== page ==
Now that Google has reached its 10-year-mark, the company is facing the cultural complexities and challenges that come with the transition from hip startup to corporate giant.
In the early days of Google, the company was able to take Silicon Valley by storm because it was a tiny company with a big idea. Unencumbered by the corporate bureaucracy of larger companies like Microsoft, Google was able to build grassroots support around its search engine and online advertising business model to grow quickly and nimbly into the multibillion-dollar company it is today.
However, with that kind of fast growth and mega-success comes a down side. The excitement of Google’s game-changing technology and the collegiate culture that the company founders fostered at corporate headquarters in Mountain View, Calif., made the company for many years the hot place to work. But in the past year, the image of the Silicon Valley nirvana Google has created has begun to show some cracks, with key members of the brain trust leaving for other companies and stories of employee dissatisfaction with the corporate culture beginning to travel up and down the valley.
As it turns 10, one of Google’s main challenges is to continue to foster technology innovation and draw the caliber of talent that startups can attract even as the company, in both size and culture, begins to look more like a Microsoft or an IBM—behemoths over which Google once had an edge because it was different.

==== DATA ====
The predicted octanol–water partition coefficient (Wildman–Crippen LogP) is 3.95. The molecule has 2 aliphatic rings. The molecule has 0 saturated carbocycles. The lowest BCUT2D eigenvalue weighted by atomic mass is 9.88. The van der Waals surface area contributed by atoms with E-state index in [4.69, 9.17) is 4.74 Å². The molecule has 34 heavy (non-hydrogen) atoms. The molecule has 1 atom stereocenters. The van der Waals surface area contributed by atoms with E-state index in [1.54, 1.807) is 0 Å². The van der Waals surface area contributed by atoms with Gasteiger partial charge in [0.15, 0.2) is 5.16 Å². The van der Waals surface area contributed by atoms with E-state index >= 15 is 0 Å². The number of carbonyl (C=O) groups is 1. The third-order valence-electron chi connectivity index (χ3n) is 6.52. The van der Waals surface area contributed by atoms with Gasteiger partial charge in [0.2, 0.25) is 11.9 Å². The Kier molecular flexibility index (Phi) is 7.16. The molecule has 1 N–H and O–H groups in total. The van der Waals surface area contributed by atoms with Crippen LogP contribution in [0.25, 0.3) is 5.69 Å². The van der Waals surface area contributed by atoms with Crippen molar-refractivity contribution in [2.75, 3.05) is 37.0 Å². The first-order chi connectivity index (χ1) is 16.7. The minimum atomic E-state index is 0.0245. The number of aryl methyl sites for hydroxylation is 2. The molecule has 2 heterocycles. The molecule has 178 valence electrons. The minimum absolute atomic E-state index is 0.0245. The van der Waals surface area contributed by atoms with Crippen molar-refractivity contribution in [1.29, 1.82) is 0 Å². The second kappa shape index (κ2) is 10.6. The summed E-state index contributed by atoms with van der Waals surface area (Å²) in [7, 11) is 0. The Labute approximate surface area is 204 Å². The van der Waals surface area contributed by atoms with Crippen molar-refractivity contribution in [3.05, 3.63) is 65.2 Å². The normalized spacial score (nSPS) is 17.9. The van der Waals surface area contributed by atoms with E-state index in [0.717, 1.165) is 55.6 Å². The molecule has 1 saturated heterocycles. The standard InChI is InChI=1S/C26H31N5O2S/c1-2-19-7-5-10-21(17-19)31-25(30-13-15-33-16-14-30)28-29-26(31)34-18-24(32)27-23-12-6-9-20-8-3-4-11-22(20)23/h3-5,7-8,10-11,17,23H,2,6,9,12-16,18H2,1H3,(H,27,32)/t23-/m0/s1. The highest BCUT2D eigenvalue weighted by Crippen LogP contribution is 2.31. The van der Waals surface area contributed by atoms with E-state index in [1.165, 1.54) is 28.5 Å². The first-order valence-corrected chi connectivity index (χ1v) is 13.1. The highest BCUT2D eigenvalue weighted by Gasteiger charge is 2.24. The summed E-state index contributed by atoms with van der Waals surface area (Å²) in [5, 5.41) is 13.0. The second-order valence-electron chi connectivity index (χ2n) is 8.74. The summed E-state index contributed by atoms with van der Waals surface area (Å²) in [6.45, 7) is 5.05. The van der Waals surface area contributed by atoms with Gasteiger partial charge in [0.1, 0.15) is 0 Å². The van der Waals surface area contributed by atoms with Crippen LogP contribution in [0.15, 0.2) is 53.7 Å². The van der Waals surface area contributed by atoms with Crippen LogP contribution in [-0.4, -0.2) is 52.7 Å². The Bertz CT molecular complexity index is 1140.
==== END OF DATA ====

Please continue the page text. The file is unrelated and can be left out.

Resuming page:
“Gravity affects all organizations and will inevitably affect Google,” said Charles O’Reilly, Frank E. Buck professor of management at Stanford University’s Graduate School of Business. “The question is whether they will deal with this in a productive way, or do something foolish.”
A little more than a year ago, Google began to experience the brain drain that comes when a startup becomes a corporation and many of the early intelligentsia cash out and go on to bigger and better things—or leave to start their own ventures.
Key Googlers such as former Chief Information Officer Doug Merrill and former Vice President of Global Online Sales & Operations Sheryl Sandberg left the company in the last year—the latter for Facebook, where other key Google employees also defected.
Then there was the child-care fiasco that made Google’s executives question the sense of entitlement the company had created among employees, and how long they could sustain it. At a TGIF (thank God it’s Friday) meeting—a weekly forum where Google’s leaders meet with employees in a question-and-answer session to address any concerns or thoughts they have about the company—employees expressed concern that the costs of company-provided child care were going to nearly double. In response, according to published reports, Google co-founder and co-President Sergey Brin bristled about employees feeling a little too entitled to perks like bottled water and candy, which the company gives out for free.